Interactive Investor

Warren Buffett: Why shares are still better than bonds

5th September 2017 13:19

by Tom Bailey from interactive investor

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Billionaire investor Warren Buffett is still positive about the prospects of the US stockmarket, despite concerns of overheating.

Speaking to Bloomberg, Buffett said that while US stocks are expensive, they are a preferable investment to US bonds. While US equities "have gotten less attractive as they've gone along - they're still very attractive compared to bonds," he said.

When it comes to US bonds, Buffett made the point: "You pay 45 times earnings on a 10 year [US Treasury] bond and the earnings aren't going to go up."

Buffett's comments come at a time when the S&P 500 is enjoying its second longest rally on record. The index has been on an upward trajectory unabetted since March 2009.

According to the Cape measure, which uses price/earnings (PE) ratios to determine stock valuations, there are only two other times in history when the market has been this overvalued: before the crash of 1929 that set off the Great Depression, and before the Dot Com bubble burst in 2000.

In particular, US markets rallied upon the election of Donald Trump in November. It was hoped that the new president's promise for a large infrastructure investment programme and a series of tax cuts would be a boon to the US economy.

However, tied up with political scandals, the new president has failed to get much of his agenda off the ground. This has raised fears that the confidence among investors that allowed the market to rally so much over the past 10 months may soon start to wane.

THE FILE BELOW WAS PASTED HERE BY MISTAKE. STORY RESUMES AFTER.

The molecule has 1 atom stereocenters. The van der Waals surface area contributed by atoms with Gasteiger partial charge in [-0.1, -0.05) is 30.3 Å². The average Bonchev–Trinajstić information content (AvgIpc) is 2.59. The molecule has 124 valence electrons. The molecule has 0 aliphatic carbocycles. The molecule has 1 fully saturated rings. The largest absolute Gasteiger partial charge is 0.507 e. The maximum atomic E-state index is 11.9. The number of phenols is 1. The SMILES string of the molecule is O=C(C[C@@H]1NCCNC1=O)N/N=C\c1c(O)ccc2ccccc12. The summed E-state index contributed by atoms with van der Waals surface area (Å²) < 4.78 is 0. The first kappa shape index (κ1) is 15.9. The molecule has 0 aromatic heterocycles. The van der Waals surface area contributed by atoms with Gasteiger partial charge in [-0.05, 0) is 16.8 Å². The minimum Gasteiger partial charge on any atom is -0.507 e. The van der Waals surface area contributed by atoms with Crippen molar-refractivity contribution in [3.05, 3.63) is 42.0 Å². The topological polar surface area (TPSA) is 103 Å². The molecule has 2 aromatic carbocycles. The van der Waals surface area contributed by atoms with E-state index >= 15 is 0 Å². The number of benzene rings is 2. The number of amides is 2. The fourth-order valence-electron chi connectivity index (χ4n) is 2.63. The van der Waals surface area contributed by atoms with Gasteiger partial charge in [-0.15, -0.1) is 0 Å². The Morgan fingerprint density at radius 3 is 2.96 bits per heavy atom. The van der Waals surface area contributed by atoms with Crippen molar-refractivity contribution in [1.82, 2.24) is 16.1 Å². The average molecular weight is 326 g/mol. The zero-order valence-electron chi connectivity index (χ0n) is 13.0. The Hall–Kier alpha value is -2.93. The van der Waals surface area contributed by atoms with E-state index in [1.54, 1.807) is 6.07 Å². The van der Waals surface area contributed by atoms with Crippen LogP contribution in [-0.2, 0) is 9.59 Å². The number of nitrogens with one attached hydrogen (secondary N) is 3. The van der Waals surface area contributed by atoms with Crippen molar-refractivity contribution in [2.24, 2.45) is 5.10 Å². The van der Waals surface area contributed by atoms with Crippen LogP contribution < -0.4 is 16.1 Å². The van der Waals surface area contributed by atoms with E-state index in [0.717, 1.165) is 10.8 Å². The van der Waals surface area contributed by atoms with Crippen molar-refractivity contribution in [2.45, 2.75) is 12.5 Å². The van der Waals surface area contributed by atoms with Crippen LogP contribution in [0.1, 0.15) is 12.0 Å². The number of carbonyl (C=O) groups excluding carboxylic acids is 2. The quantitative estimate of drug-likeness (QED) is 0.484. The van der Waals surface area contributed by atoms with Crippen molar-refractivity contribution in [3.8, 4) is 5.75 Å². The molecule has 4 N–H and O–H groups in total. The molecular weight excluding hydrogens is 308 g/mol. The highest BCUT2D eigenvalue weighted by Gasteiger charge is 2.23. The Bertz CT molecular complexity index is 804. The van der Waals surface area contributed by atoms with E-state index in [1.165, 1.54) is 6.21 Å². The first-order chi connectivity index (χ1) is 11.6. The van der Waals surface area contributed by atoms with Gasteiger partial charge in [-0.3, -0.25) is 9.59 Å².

Buffett, however, appears to remain confident. Of the $100 billion in cash or equivalents his company, Berkshire Hathaway, currently holds, he is looking to invest roughly 80%.

However, he noted that the high price of US equities right now meant that choosing where to invest has become harder. "Stocks won't earn more just because you pay more for them," he said.

This article is for information and discussion purposes only and does not form a recommendation to invest or otherwise. The value of an investment may fall. The investments referred to in this article may not be suitable for all investors, and if in doubt, an investor should seek advice from a qualified investment adviser.

This article was originally published in our sister magazine Money Observer, which ceased publication in August 2020.

These articles are provided for information purposes only. Occasionally, an opinion about whether to buy or sell a specific investment may be provided by third parties. The content is not intended to be a personal recommendation to buy or sell any financial instrument or product, or to adopt any investment strategy as it is not provided based on an assessment of your investing knowledge and experience, your financial situation or your investment objectives. The value of your investments, and the income derived from them, may go down as well as up. You may not get back all the money that you invest. The investments referred to in this article may not be suitable for all investors, and if in doubt, an investor should seek advice from a qualified investment adviser.

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